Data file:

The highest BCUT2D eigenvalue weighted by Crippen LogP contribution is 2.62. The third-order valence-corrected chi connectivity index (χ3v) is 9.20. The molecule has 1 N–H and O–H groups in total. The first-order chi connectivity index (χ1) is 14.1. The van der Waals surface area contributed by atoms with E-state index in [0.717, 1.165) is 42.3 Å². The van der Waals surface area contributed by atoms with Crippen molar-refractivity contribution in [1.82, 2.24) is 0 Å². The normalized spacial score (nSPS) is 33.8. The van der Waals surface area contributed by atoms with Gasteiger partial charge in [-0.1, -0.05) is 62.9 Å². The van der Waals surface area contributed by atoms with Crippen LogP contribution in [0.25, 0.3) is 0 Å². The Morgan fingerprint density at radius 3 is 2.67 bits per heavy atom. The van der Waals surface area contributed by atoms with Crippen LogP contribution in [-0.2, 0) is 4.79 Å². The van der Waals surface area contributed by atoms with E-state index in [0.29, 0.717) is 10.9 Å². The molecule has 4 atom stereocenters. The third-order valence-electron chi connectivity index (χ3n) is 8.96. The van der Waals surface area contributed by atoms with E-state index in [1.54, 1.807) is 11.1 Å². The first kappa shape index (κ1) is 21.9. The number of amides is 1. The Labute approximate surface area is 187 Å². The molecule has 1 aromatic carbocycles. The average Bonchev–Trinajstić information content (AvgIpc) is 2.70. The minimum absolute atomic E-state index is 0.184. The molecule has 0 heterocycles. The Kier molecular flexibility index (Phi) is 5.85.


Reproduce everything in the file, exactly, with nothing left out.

The highest BCUT2D eigenvalue weighted by Crippen LogP contribution is 2.62. The third-order valence-corrected chi connectivity index (χ3v) is 9.20. The molecule has 1 N–H and O–H groups in total. The first-order chi connectivity index (χ1) is 14.1. The van der Waals surface area contributed by atoms with E-state index in [0.717, 1.165) is 42.3 Å². The van der Waals surface area contributed by atoms with Crippen molar-refractivity contribution in [1.82, 2.24) is 0 Å². The normalized spacial score (nSPS) is 33.8. The van der Waals surface area contributed by atoms with Gasteiger partial charge in [-0.1, -0.05) is 62.9 Å². The van der Waals surface area contributed by atoms with Crippen LogP contribution in [0.25, 0.3) is 0 Å². The Morgan fingerprint density at radius 3 is 2.67 bits per heavy atom. The van der Waals surface area contributed by atoms with Crippen LogP contribution in [-0.2, 0) is 4.79 Å². The van der Waals surface area contributed by atoms with E-state index in [0.29, 0.717) is 10.9 Å². The molecule has 4 atom stereocenters. The third-order valence-electron chi connectivity index (χ3n) is 8.96. The van der Waals surface area contributed by atoms with E-state index in [1.54, 1.807) is 11.1 Å². The first kappa shape index (κ1) is 21.9. The number of amides is 1. The Labute approximate surface area is 187 Å². The molecule has 1 aromatic carbocycles. The average Bonchev–Trinajstić information content (AvgIpc) is 2.70. The minimum absolute atomic E-state index is 0.184. The molecule has 0 heterocycles. The Kier molecular flexibility index (Phi) is 5.85.